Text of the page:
How should the new CEO approach the first 100 days?
For a newly appointed chief executive, the first 100 days in the job are generally reckoned to be crucial. So how should the new top man (or woman) approach this testing period? Should he go in shooting from the hip, and risk taking actions which could alienate those already in situ? Would it be wiser to adopt a softly, softly approach, even though this might mean wasting an unrepeatable opportunity for making an impact?
Fewer than half the senior executives recently polled by GHN, the Mayfair-based career consultants, thought that the initial three months would be an appropriate time for introducing new strategies, although two-thirds accepted that decisive action might be needed within the period.
Overwhelmingly, these respondents placed listening to others - and building relationships - at the top of their list of priorities. Very wisely, too, in GHN's view. Never underestimate the importance of listening, walking the floor and networking, advises the firm's managing director, Trevor Pullen.
The CEO's game-plan will depend on whether he has been brought in to fight fires or to look for new sources of growth, points out Roger Parry, the new managing director at More O'Ferrall. 'If there's a turnaround situation then you'll have to take some tough and decisive actions in the first few weeks to establish a future direction.' Happily, this was not required of Parry, who has lately completed his first 100 days with the poster company after transferring from Aegis Group, the media planners, where he was development director. 'I had the luxury of time to listen and get to know the key executives, to understand what made them tick,' he says. 'The next step is to understand the key levers of profit - what makes the business successful and where future profit growth will come from. Having done the homework, you then have to put together a detailed strategic plan to present to the board.'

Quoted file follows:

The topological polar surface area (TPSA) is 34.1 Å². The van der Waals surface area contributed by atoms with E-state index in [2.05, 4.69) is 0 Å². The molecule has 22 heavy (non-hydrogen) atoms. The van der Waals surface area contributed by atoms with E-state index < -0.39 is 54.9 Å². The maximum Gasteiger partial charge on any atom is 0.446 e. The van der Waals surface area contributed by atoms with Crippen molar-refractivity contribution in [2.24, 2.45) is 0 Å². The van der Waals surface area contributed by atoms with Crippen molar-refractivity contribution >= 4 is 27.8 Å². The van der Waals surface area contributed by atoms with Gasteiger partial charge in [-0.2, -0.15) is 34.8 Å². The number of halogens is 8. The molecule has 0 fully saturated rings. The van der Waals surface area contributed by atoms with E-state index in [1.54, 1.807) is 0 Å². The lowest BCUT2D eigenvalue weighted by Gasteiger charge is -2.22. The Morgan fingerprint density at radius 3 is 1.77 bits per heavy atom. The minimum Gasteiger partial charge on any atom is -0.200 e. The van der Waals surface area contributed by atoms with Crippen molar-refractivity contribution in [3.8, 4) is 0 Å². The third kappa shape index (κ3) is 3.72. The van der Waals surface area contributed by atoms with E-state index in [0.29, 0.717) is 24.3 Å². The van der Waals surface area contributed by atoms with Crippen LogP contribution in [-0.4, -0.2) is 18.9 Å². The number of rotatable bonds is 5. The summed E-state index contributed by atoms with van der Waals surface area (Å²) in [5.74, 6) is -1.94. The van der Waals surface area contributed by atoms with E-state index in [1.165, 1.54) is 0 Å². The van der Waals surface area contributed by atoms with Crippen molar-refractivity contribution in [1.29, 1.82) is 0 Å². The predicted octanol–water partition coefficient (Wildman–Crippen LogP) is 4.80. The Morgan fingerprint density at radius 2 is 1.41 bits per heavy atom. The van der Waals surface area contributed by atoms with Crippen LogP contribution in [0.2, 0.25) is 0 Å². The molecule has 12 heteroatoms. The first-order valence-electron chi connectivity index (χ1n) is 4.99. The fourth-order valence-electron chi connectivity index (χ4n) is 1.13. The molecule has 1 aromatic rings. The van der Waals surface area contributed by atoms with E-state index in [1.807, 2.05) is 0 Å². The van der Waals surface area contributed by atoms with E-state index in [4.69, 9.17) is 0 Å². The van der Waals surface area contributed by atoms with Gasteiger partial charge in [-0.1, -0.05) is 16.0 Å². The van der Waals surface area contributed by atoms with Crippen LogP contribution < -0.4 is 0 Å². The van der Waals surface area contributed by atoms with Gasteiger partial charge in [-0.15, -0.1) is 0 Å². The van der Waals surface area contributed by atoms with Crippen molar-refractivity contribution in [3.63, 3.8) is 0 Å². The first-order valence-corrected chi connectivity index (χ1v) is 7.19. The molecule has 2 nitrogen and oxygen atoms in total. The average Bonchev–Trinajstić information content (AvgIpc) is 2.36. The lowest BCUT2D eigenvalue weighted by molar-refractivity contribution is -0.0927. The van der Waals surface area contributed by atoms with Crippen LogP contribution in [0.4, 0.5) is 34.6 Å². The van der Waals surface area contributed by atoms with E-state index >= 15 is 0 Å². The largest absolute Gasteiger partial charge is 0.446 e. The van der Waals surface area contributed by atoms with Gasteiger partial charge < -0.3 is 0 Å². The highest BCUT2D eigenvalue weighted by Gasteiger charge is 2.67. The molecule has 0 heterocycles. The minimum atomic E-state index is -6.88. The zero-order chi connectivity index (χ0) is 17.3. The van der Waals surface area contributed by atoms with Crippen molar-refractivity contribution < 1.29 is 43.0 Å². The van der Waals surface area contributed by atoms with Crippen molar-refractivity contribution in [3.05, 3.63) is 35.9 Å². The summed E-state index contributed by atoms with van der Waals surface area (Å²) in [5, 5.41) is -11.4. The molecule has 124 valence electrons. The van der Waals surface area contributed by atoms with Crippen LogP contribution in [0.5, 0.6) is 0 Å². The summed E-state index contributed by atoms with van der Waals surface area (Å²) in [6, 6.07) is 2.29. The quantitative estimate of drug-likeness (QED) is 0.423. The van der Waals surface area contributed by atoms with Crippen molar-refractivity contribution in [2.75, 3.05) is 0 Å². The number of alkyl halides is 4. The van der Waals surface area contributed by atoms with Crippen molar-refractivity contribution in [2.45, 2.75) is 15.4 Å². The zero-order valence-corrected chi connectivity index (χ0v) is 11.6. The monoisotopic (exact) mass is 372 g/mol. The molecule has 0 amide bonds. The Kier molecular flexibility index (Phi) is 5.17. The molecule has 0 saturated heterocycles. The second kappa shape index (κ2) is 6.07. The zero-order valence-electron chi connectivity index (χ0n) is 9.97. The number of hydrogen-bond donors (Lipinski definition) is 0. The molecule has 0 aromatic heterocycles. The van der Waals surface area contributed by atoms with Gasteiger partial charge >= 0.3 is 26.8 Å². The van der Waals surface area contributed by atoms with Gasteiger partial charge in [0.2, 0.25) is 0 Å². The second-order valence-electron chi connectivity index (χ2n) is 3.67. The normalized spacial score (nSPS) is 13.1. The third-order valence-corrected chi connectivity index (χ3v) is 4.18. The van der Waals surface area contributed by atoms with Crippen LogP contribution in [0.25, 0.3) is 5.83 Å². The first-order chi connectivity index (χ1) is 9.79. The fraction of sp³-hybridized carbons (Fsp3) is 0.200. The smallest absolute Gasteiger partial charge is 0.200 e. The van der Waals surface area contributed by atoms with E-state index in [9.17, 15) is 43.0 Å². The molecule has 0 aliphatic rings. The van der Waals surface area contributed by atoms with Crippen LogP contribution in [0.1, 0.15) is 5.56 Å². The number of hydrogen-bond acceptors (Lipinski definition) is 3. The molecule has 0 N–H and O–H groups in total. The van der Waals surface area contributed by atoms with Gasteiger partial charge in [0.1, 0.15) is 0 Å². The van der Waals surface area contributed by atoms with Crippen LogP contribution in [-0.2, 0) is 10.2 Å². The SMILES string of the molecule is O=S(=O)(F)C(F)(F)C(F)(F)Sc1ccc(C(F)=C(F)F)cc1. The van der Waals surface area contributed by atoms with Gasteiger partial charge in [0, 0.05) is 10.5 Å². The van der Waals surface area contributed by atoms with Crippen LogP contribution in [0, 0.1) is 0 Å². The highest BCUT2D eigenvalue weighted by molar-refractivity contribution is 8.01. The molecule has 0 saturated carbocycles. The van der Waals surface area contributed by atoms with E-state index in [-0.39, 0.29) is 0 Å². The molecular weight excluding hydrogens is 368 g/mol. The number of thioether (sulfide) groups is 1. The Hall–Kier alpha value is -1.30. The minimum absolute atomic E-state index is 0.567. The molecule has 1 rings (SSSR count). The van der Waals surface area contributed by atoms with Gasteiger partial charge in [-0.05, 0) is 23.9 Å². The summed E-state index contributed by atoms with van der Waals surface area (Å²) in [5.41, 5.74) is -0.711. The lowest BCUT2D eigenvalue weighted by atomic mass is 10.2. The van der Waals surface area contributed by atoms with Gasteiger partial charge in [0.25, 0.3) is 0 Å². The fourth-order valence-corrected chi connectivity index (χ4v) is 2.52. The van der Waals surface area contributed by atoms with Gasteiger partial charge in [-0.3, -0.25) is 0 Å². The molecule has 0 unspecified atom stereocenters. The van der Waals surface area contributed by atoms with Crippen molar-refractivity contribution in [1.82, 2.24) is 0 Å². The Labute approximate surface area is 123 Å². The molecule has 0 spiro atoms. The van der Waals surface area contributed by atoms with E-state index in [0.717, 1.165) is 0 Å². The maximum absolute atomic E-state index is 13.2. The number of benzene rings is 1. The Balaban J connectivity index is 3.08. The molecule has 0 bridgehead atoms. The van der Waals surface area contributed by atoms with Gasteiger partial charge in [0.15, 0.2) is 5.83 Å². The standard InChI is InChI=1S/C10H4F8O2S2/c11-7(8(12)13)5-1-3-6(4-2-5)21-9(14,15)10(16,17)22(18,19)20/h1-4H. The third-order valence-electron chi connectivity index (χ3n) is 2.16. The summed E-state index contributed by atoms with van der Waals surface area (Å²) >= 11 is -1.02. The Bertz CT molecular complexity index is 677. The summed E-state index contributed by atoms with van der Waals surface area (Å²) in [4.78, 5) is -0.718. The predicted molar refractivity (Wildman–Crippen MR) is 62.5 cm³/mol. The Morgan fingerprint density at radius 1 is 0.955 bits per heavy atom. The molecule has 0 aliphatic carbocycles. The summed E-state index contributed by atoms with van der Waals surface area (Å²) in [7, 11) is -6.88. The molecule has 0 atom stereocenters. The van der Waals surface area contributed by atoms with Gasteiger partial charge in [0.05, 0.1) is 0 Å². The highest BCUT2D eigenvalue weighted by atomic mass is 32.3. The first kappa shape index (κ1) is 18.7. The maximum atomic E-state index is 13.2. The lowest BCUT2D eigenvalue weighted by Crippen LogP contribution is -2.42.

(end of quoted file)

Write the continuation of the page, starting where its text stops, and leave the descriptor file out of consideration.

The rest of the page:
It's risky to take major steps like buying a competitor or selling a division before you're sure you've got your top team behind you, Parry warns. 'You could find you've charged into battle and when you look behind there's no one following you.' Nevertheless, it may be easier to make an impact if you've arrived from another company rather than been promoted from within. Rhonda Rice has spent two years as managing director of market researchers FDS International, of Highgate, north London, but she has been 20 years with the organisation. 'A different strategy is needed when people have known you in another role,' she says. 'Both sides have to discard past agendas. You must be authoritative and emphasise your new areas of involvement.'
Malcolm Green, managing director of RIPA, a subsidiary of The Capita Group, thinks of the first 100 days as a honeymoon period when there's lots of goodwill around. 'Others have invested their judgment and trust in appointing you, and want you to succeed. Once the honeymoon's over, people will start to look for results.' Parry believes the honeymoon lasts a lot longer than that. Get the first three months right, he says, and you'll have a couple of years to turn new ideas into success stories. The board will not expect great advances in earnings or profit instantly - the CEO will be judged by results two years down the track. But if you blow it in the first 100 days, says Parry - if you make a serious mistake - you'll never recover. Clearly, 'softly, softly' gets the popular vote.
However, as Bob Bauman, chairman of British Aerospace (and former head of SmithKline Beecham) told MBA graduates at London Business School recently, any new chief executive will have key messages to get across. 'There's no magic time between the first week and the 20th when you need to start playing action man, but you must start as you mean to go on. Give a sense of urgency and momentum - and indicate that you're here to learn as well as make a contribution.'